Difference Between Sickle Cell Disease and Sickle Cell Anemia | Sickle Cell Disease vs Sickle Cell Anemia


Key Difference – Sickle Cell Disease vs Sickle Cell Anemia
 

Sickle cell disease is a common hereditary hemoglobinopathy caused by a point mutation in beta globin that promotes the polymerization of deoxygenated hemoglobin, leading to red cell distortion, hemolytic anemia, micro vascular obstruction and ischemic tissue damage. Sickle cell anemia is a severe hereditary form of anemia that arises as a result of the sickle cell disease where the mutated form of hemoglobin distorts the red blood cells into a crescent shape at low oxygen levels. Sickle cell disease has a group of pathological manifestations while sickle cell anemia is one such pathological manifestation of the sickle cell disease. This stands out as the key difference between sickle cell disease and sickle cell anemia.

CONTENTS

1. Overview and Key Difference
2. What is Sickle Cell Disease
3. What is Sickle Cell Anemia
4. Similarities Between Sickle Cell Disease and Sickle Cell Anemia
4. Side by Side Comparison – Sickle Cell Disease vs Sickle Cell Anemia in Tabular Form
5. Summary

What is Sickle Cell Disease?

Sickle cell disease is a common hereditary hemoglobinopathy caused by a point mutation in beta globin that promotes polymerization of deoxygenated hemoglobin leading to red cell distortion, hemolytic anemia, micro vascular obstruction and ischemic tissue damage.

Hemoglobin has a tetrameric structure which is made up of two pairs of alpha and beta chains. Normal adult red cells have HbA (α2 β2) as their dominant form of hemoglobin. In sickle cell disease, the glutamate residue in the sixth codon of the beta globin gene is replaced by valin. This substitution leads to various structural and functional changes in the hemoglobin molecule. In addition to HbA, people suffering from the sickle cell disease have a special type of hemoglobin in their red cells called the sickle hemoglobin (HbS).

Pathogenesis of Sickle Cell Disease

Freely flowing cytosol of the red blood cells changes into a viscous gel when the partial pressure of oxygen drops below a certain critical level. With continued deoxygenation, HbS molecules polymerize into long fibers inside the red cells distorting them into a crescent shape. This is the pathological basis for the major manifestations such as chronic hemolysis, micro vascular occlusion, and tissue damage.

As the HbS polymers grow, they start to herniate through the red cell membrane. This structural modification of the red blood cells induces an influx of Ca2+.Increased intracellular calcium level then induces the cross linking of the intracellular proteins, resulting in an efflux of K+ and water. Repetition of this process dehydrates the red blood cells, making them rigid and dense. Ultimately they become irreversibly sickled cells which are rapidly removed from the circulation by extravascular hemolysis.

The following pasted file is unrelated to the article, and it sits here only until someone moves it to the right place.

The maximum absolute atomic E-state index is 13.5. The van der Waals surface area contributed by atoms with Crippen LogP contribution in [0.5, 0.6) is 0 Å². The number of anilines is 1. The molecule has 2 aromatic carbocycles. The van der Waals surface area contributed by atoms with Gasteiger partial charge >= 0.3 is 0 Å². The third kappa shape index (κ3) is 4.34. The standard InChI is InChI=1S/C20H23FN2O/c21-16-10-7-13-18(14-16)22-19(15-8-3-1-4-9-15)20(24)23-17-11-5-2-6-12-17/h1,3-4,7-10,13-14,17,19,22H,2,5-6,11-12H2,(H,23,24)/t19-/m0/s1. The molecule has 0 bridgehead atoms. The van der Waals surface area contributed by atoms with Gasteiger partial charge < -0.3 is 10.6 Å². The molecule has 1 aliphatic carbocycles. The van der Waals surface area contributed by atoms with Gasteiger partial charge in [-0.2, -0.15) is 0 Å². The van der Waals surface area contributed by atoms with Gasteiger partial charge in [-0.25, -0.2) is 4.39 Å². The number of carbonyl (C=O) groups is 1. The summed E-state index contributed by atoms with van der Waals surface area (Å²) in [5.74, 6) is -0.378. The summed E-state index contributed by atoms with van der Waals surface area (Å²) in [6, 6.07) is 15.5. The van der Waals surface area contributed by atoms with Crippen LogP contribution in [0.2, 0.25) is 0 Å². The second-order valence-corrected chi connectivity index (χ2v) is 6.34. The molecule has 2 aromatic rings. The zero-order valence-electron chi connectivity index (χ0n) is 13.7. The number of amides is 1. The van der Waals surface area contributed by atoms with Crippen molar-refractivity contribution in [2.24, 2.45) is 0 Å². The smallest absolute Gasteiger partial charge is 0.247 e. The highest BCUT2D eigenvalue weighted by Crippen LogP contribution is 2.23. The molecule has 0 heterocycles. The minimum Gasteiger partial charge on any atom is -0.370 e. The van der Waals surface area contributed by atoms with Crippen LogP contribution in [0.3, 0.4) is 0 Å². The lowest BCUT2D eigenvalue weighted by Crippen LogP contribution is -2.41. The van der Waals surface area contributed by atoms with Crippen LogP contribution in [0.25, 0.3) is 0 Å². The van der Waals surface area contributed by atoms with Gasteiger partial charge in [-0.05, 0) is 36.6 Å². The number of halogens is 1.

There are several notions about the pathological basis of the micro vascular occlusions, but the exact mechanism is not clearly understood.

Difference Between Sickle Cell Disease and Sickle Cell Anemia | Sickle Cell Disease vs Sickle Cell Anemia

Figure 01: Sickle cell disease is inherited in the autosomal recessive pattern.

Clinical Features of Sickle Cell Disease

Sickle cell disease has a wide spectrum of clinical manifestations. Some of the affected individuals can be crippled while some can have only mild symptoms.

(Both sickle cell disease and sickle cell anemia have many common clinical manifestations which are discussed under the heading “clinical features of sickle cell anemia”)

Diagnosis of Sickle Cell Disease

  • Hemoglobin electrophoresis to demonstrate the presence of HbS
  • Dithionate test
  • Prenatal diagnosis is possible by the analysis of fetal DNA obtained by amniocentesis.

What is Sickle Cell Anemia?

The severe hereditary form of anemia that arises as a result of the sickle cell disease where the mutated form of hemoglobin distorts the red blood cells into a crescent shape at low oxygen levels is called the sickle cell anemia.

(Pathogenesis of sickle cell anemia has been discussed under the heading “pathogenesis of sickle cell disease”.)

Difference Between Sickle Cell Disease and Sickle Cell Anemia | Sickle Cell Disease vs Sickle Cell Anemia

Figure 02: Sickle Cells

Clinical Features of Sickle Cell Anemia